When God Wears a Costume

Why we need symbols in order to see him.

Carolyn Arends

I was a teenager trying to entertain 2-year-old Laura as she squirmed in her high chair. Thinking myself a clever babysitter, I held up her laminated placemat, which featured a photograph of Mickey and Minnie Mouse.
"Is this a picture of Donald and Daisy Duck?" I asked.
"No," she giggled.
"Is it Goofy and Pluto?"
"Nuh-uh!" she squealed.
"Well, who are they?" I asked, gearing up for the inevitable right-answer celebration. But her reply caught me off guard.
"Strangers in costumes."
Laura is grown now, but I've been thinking about the pragmatism she exhibited as a toddler. Her no-nonsense take on the world (at least the world of Disney) is a perfect example of what sociologist Philip Rieff and philosopher Allan Bloom both described as a "low symbolic hedge."
I encountered this idea in The Shattered Lantern, a book by Catholic writer Ronald Rolheiser. If many Westerners have trouble perceiving God's presence in daily life, then perhaps, says Rolheiser, the problem is that our culture lacks potent symbols.
The ability to use symbols distinguishes humans from other animals. Consider eating. All animals use food for sustenance and pleasure. But humans can employ candlelight, china, toasts, and blessings to imbue a meal with significance. Through symbols, eating can embody romance, friendship, honor, or celebration.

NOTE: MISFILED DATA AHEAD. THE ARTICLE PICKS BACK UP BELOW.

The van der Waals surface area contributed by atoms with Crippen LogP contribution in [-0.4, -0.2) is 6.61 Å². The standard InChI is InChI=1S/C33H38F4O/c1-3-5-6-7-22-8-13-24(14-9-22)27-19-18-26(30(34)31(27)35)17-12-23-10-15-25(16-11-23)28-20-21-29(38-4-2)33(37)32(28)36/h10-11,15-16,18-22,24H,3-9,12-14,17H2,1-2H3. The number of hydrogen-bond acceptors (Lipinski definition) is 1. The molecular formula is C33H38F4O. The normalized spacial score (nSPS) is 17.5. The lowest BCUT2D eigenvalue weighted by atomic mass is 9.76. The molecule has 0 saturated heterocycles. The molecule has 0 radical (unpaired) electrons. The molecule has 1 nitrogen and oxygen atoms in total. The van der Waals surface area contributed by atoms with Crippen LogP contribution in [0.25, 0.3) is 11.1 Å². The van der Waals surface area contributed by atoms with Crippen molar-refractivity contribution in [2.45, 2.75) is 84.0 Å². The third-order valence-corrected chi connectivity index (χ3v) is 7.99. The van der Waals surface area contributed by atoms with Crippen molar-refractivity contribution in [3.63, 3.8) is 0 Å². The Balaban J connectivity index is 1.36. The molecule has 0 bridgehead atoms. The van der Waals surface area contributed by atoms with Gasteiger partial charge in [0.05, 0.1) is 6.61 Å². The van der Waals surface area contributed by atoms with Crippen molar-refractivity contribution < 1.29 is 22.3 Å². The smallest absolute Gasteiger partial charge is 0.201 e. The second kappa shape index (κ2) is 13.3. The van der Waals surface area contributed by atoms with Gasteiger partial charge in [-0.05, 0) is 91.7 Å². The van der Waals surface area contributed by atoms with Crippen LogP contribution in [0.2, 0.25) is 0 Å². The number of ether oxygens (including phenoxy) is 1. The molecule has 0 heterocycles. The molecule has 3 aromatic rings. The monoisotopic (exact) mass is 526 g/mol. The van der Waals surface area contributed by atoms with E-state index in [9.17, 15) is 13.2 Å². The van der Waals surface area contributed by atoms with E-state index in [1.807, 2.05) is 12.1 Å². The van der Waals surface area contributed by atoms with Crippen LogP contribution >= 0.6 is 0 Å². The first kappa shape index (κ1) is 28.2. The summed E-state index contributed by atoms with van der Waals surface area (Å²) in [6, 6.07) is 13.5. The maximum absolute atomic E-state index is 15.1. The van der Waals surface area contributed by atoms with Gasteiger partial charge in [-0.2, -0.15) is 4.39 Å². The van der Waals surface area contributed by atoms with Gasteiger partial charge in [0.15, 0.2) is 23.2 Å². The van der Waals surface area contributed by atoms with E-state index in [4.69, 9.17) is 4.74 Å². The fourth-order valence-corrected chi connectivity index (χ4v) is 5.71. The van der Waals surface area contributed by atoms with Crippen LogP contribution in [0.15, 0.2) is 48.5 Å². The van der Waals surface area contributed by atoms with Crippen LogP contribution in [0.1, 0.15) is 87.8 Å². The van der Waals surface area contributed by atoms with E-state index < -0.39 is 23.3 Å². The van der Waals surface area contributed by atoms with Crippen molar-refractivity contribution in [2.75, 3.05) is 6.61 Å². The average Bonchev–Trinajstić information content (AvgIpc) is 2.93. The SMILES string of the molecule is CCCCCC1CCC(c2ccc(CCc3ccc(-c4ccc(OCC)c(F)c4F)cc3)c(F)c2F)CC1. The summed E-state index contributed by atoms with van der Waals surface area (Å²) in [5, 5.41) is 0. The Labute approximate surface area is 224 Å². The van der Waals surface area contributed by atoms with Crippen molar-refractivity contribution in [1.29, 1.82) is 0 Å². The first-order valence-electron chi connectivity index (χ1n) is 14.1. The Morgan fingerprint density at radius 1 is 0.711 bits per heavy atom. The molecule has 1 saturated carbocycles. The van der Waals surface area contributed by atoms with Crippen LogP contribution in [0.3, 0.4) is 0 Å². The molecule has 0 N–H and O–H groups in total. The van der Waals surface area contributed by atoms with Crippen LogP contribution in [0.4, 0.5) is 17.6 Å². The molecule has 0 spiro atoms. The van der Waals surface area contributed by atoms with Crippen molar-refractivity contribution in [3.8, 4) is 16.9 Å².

I must confess: I usually have neither the time nor the inclination to bother with such symbols. When, for instance, I eat on the run, my symbolic hedge is low; food is just fuel, and the day is just a succession of hours to manage or endure.
But Rolheiser warns that a low symbolic hedge drains the meaning out of experience. To illustrate, he imagines a middle-aged man beset by chronic back pain.
What does this pain mean? It can mean that he has arthritis, a medical symbol; or it can mean he is undergoing some midlife crisis, a psychological symbol; or it can mean that he is undergoing the paschal mystery, that this is his cross, a religious symbol. Or it might mean all three. The symbols with which we enter and interpret our experience can be low (suffering arthritis) or high (being part of the paschal mystery!).
God's apparent absence in ordinary experience is intimately connected to the diminished height of our symbolic hedge.